Warming world could make it harder for planes to take off

Sergly Serdyuk/iStockphoto/Thinkstock

Warming world could make it harder for planes to take off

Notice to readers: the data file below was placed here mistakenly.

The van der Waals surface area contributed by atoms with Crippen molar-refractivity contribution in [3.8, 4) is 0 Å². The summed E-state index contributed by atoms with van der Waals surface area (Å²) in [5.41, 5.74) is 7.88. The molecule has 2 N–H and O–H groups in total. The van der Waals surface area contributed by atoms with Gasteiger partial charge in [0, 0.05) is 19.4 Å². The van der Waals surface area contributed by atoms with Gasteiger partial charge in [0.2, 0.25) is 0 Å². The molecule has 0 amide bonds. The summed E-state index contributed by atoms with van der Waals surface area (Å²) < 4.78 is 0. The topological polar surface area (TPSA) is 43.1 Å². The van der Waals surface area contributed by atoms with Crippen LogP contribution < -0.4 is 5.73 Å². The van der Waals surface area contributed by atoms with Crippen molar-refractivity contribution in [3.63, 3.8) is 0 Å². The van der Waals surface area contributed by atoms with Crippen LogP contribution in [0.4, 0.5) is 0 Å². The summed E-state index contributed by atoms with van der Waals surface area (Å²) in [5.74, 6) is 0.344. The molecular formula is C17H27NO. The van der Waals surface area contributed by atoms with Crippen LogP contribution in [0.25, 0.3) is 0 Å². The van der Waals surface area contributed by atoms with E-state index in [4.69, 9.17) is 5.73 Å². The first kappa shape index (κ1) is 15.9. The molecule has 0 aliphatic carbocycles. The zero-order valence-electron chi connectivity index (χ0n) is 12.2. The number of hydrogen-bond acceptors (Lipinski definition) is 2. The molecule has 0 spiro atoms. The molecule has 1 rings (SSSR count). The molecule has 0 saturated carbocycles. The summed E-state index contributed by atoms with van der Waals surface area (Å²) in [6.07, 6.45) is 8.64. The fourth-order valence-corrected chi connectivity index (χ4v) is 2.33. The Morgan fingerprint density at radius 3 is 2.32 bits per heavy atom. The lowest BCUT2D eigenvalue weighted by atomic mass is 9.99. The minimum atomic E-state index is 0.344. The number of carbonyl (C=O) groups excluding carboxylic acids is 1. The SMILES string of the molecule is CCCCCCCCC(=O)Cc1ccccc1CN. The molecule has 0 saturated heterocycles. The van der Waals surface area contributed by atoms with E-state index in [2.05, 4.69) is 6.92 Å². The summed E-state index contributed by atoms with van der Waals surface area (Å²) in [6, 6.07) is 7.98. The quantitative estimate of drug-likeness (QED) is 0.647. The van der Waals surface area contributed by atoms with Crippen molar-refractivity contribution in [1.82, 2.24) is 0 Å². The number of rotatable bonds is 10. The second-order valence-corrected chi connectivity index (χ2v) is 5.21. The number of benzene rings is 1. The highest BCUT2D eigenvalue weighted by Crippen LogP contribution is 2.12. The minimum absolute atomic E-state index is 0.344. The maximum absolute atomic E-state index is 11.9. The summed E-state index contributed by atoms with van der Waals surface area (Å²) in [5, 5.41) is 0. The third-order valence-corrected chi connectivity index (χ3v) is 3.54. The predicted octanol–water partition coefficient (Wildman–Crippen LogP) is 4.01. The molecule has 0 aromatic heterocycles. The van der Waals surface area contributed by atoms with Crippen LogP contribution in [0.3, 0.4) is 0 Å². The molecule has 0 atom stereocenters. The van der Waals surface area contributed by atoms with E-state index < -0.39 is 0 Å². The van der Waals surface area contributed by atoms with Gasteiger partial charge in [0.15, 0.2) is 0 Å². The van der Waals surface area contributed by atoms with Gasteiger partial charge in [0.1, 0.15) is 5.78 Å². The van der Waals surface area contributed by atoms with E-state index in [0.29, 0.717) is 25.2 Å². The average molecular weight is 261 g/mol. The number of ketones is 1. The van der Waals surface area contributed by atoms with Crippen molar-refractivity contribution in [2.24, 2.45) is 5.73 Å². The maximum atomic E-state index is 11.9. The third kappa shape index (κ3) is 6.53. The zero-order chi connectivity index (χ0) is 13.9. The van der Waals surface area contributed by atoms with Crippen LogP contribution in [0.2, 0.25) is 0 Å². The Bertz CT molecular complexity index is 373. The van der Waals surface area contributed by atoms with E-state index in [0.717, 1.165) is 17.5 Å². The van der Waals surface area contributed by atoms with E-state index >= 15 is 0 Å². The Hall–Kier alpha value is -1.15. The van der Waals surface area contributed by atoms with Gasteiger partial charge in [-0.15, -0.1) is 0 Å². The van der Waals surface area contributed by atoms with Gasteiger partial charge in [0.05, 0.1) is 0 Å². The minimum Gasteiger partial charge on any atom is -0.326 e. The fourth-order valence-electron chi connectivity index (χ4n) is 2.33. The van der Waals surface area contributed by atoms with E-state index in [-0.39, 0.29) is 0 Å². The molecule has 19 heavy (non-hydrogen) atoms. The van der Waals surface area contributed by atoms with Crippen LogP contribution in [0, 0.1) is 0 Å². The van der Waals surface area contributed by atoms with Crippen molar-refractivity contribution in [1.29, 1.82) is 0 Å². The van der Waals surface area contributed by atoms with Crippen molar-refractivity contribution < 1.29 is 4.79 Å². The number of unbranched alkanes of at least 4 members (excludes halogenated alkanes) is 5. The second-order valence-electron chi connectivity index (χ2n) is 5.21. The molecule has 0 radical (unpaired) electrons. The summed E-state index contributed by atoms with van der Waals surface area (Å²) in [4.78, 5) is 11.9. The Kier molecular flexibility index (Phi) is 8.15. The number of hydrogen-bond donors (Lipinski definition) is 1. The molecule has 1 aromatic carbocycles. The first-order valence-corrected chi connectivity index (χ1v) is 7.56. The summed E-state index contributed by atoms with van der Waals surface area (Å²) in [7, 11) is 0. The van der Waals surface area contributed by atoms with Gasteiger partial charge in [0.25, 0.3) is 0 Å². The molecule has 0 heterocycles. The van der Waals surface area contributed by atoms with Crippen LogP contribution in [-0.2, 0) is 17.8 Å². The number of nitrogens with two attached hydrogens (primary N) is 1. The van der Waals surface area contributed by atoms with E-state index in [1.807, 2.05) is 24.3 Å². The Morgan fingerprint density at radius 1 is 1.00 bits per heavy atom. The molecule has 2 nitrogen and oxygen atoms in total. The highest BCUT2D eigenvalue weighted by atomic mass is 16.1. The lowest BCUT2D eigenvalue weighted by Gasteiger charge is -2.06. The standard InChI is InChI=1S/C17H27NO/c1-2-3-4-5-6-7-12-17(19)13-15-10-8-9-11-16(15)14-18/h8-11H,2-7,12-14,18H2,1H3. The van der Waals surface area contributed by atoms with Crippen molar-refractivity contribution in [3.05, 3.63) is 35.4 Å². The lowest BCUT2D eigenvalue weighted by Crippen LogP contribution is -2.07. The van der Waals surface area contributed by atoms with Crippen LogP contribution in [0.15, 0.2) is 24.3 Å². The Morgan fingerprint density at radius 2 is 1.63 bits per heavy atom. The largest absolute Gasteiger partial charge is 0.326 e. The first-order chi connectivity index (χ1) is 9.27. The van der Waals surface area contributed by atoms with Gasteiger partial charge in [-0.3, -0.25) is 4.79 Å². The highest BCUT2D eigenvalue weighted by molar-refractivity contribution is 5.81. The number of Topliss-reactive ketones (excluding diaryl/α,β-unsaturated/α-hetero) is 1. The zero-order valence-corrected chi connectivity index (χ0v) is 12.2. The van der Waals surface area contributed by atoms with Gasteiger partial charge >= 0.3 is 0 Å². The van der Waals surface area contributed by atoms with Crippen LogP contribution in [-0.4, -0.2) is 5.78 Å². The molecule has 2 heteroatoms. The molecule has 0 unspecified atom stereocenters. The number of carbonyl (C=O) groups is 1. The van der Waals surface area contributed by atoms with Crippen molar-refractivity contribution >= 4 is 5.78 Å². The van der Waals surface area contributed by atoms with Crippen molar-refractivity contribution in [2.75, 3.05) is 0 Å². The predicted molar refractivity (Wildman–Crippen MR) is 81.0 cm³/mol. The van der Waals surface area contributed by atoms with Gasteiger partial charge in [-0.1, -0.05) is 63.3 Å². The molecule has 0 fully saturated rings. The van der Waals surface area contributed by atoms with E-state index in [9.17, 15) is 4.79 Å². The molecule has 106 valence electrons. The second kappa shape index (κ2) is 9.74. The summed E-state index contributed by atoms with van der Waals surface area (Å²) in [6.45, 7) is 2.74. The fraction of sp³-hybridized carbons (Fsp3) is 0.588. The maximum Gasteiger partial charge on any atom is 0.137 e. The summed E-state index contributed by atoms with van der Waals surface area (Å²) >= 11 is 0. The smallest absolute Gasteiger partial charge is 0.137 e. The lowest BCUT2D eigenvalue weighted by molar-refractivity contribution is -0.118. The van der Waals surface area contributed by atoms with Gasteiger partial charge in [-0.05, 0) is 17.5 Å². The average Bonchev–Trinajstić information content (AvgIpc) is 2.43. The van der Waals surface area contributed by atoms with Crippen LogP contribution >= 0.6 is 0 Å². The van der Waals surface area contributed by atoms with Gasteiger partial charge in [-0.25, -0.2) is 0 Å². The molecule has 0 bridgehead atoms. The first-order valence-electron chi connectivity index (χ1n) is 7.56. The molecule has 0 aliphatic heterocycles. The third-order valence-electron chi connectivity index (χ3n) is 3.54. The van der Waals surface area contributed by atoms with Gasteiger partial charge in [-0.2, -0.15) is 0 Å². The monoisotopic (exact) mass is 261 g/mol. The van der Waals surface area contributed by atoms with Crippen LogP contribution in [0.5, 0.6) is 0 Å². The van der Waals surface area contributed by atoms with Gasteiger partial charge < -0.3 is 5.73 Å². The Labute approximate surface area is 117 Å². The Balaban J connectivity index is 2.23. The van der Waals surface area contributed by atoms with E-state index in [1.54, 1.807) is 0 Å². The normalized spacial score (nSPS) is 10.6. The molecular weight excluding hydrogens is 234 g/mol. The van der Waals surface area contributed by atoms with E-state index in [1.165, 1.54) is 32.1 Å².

Air travel is about to become even more frustrating. Warmer global temperatures will make it tougher for planes to take off, tightening restrictions on just how much luggage or how many people can come aboard, a new study suggests. Higher temperatures make air less dense, reducing the lift force on planes’ wings. Because heavier planes are harder to speed up, they’ll need more runway distance to reach their minimum takeoff speed in warmer weather. But when runways aren’t long enough, those flights will need to reduce their loads. To estimate how much of a problem this could be, researchers used a climate model to project future summer temperatures at four major U.S. airports, assuming minimal action to cut global warming emissions. The scientists compared the findings with the temperature thresholds that prompt various weight restrictions at those airports for a Boeing 737-800 commercial plane. All four airports would have 50% to 200% more days with weight restrictions by the 2050s to 2070s than they do now, the team concludes online this month in Weather, Climate, and Society. Phoenix’s airport would go from almost no days to 20 or more per year. Meanwhile, airports in New York City, Washington, D.C., and Denver that now do have a few dozen weight-restriction days every year could each have a few dozen more per year in the future, the researchers report. To compensate, airlines will have to reduce passengers or cargo, the team says, unless the aviation industry lengthens runways or designs more aerodynamic planes.

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